SPARK-ing Wellness at FSU


Photo courtesy of FSU.

Florida State University (FSU) recently launched a holistic wellness campaign called SPARK that focuses on physical and mental health through exercise.

The role of Campus Recreation in the campaign includes sharing factual information based off the book, “Spark: The Revolutionary New Science of Exercise and the Brain,” by John Ratey, and hosting events around campus and in the recreation facilities.

“Holistically, we’re trying to address the issues of loneliness, a lack of community, stress and anxiety, and we’re trying to really create a healthy student,” said Kate Blosser, the assistant director of marketing and special events for Campus Recreation at FSU.

Simply stated, SPARK is aimed to support and help the entire student body with information that is understandable, informative and encouraging. In achieving this, Blosser elaborated the difficulty her team has encountered in trying to reach and create programming for the Gen Z students. One of these programs is crate stacking, which has a goal of reaching those students not currently present in the recreation facilities.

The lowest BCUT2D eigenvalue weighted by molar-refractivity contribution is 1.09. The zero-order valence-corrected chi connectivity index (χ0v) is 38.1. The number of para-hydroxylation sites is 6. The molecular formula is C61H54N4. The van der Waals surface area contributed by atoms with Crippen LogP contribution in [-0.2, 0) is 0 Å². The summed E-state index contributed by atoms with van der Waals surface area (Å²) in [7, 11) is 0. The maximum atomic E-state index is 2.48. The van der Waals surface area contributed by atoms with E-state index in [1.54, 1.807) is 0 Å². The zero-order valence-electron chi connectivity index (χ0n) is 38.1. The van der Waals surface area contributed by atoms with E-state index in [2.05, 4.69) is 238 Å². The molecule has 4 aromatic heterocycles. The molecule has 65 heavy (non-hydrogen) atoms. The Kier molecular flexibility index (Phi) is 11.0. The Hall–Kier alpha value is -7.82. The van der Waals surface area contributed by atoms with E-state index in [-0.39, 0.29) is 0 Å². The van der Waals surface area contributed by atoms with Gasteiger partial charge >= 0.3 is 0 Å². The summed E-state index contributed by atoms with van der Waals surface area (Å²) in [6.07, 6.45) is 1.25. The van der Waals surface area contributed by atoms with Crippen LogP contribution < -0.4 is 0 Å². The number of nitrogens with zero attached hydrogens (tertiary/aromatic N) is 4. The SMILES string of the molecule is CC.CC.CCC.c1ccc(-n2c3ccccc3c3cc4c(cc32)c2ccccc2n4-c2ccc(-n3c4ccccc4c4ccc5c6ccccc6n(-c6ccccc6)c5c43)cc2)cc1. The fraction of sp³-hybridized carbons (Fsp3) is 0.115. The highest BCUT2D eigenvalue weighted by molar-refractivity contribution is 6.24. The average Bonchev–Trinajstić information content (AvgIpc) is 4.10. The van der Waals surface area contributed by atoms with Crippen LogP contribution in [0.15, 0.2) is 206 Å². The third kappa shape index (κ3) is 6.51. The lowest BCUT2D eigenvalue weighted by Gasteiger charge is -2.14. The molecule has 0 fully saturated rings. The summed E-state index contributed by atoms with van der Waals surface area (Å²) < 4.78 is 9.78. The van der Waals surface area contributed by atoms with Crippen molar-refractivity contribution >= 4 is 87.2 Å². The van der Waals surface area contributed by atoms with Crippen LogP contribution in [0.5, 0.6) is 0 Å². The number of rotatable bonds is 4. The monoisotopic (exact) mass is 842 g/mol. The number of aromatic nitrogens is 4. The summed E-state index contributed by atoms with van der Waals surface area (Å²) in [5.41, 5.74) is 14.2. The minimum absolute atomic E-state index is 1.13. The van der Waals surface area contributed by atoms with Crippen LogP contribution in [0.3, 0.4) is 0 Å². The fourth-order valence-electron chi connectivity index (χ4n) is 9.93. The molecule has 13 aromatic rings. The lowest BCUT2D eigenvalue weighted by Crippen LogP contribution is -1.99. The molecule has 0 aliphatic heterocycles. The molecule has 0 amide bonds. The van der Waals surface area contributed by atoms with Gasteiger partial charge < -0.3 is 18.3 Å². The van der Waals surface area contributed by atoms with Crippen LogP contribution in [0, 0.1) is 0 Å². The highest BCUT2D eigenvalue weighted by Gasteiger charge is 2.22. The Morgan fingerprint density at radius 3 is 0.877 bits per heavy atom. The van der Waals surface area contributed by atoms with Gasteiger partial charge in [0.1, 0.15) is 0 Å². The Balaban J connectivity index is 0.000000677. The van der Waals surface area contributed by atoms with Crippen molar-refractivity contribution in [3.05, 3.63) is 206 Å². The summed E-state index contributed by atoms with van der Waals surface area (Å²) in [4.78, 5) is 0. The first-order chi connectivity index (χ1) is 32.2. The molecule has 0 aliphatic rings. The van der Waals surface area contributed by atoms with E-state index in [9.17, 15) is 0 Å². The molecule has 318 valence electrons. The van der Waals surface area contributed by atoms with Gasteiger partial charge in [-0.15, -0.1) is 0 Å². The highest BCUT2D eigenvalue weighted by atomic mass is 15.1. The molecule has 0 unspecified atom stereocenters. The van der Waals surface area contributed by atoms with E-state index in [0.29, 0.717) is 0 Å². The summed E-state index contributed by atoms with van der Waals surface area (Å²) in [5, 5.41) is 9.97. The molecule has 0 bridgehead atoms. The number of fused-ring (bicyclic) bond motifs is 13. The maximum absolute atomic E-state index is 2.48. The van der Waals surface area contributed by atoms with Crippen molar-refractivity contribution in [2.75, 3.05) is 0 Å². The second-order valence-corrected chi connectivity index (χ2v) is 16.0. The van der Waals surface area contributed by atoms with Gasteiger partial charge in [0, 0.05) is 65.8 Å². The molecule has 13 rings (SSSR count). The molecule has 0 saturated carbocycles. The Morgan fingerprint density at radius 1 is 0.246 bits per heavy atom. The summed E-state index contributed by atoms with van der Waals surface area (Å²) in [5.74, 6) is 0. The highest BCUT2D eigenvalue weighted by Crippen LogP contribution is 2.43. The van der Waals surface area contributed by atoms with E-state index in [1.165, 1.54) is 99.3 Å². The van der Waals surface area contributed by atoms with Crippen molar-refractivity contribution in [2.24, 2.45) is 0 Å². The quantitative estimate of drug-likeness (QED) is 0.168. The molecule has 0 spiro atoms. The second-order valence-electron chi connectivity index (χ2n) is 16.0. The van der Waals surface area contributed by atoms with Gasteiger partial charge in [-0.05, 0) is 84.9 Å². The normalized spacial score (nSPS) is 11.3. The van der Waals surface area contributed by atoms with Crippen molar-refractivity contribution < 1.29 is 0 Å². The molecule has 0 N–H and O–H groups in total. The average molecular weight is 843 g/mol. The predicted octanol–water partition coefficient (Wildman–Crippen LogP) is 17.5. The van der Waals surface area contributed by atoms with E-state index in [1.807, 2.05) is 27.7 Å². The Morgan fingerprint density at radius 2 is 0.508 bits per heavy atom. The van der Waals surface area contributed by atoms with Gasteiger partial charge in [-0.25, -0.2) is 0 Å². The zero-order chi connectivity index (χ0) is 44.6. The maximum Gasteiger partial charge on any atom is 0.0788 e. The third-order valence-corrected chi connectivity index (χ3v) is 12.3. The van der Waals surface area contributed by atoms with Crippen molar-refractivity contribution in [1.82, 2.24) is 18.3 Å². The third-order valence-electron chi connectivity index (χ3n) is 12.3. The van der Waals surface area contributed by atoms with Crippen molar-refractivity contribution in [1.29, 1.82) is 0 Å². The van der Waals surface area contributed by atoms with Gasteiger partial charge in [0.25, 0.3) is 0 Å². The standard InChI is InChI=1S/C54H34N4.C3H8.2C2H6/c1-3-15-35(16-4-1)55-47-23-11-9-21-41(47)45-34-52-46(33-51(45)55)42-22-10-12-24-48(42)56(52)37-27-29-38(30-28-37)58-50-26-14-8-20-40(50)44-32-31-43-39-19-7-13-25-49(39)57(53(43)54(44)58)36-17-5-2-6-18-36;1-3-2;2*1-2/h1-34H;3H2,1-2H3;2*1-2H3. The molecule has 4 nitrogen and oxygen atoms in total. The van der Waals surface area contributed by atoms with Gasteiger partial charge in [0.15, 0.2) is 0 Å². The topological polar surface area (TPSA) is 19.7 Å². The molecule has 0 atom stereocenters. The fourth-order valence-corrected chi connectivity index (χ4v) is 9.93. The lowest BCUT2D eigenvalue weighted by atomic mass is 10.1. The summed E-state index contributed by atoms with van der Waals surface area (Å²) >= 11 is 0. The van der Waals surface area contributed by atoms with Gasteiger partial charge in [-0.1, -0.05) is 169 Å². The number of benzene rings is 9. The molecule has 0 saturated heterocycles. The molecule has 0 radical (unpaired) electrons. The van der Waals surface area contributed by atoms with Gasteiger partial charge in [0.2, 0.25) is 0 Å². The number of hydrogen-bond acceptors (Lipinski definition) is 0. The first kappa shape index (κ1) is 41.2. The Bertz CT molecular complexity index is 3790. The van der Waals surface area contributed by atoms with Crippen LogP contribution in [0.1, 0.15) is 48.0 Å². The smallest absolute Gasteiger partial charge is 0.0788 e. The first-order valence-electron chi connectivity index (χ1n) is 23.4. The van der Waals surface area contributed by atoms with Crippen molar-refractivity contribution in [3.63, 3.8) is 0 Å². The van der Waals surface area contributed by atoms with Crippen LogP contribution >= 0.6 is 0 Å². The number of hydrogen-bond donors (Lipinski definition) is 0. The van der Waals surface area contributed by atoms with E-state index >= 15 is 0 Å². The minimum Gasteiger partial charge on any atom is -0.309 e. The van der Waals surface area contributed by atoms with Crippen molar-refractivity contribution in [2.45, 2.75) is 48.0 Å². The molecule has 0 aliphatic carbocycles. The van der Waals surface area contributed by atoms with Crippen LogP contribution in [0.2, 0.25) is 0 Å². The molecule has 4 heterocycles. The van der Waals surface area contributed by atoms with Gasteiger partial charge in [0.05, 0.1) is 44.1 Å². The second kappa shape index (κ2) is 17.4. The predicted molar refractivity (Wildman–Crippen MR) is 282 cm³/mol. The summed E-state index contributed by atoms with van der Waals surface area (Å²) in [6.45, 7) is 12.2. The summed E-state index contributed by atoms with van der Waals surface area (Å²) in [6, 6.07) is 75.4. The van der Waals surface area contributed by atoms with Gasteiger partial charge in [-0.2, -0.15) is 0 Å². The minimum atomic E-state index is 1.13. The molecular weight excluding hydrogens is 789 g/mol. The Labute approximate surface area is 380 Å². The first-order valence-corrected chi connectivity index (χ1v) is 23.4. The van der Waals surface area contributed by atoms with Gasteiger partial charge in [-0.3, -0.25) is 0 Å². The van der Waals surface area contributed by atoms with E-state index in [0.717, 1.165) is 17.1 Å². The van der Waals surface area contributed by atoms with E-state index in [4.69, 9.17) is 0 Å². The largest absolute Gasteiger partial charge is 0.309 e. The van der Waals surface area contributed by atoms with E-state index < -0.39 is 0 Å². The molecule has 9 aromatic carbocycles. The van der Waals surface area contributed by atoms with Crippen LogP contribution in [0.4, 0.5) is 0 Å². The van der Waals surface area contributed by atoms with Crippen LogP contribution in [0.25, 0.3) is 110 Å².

“We’re trying to figure out how we can offer things of value, and we took it really literally with the SPARK campaign,” she said. “A lot of times students don’t want nuance. They want to know what they’re doing is going to benefit them, so we stripped away all of the fancy wording and say, ‘exercise is going to make you feel better.’”

SPARK shares that regular exercise helps you:

  • Be more social
  • Calm down
  • Fight depression
  • Sleep better
  • Improve focus
  • Make better decisions
  • Live longer

Along with providing the facts for the campaign, Campus Recreation will also host events and programs with a variety of activities around campus to appeal to the entire student body. These programs include yard games, fitness demos, low-entry sports activities, and field-day events with low commitment and low intimidation.

“For a long time, we’ve tried to figure out how to help our friends in counseling who are running out of space because students need these services, and we realized recreation can be a help to some of those things,” said Blosser. “We wanted to do a better job of talking about how recreation can be part of that wellness routine.”

Brittany Howard
Brittany is an editor at Peake Media. Reach her at

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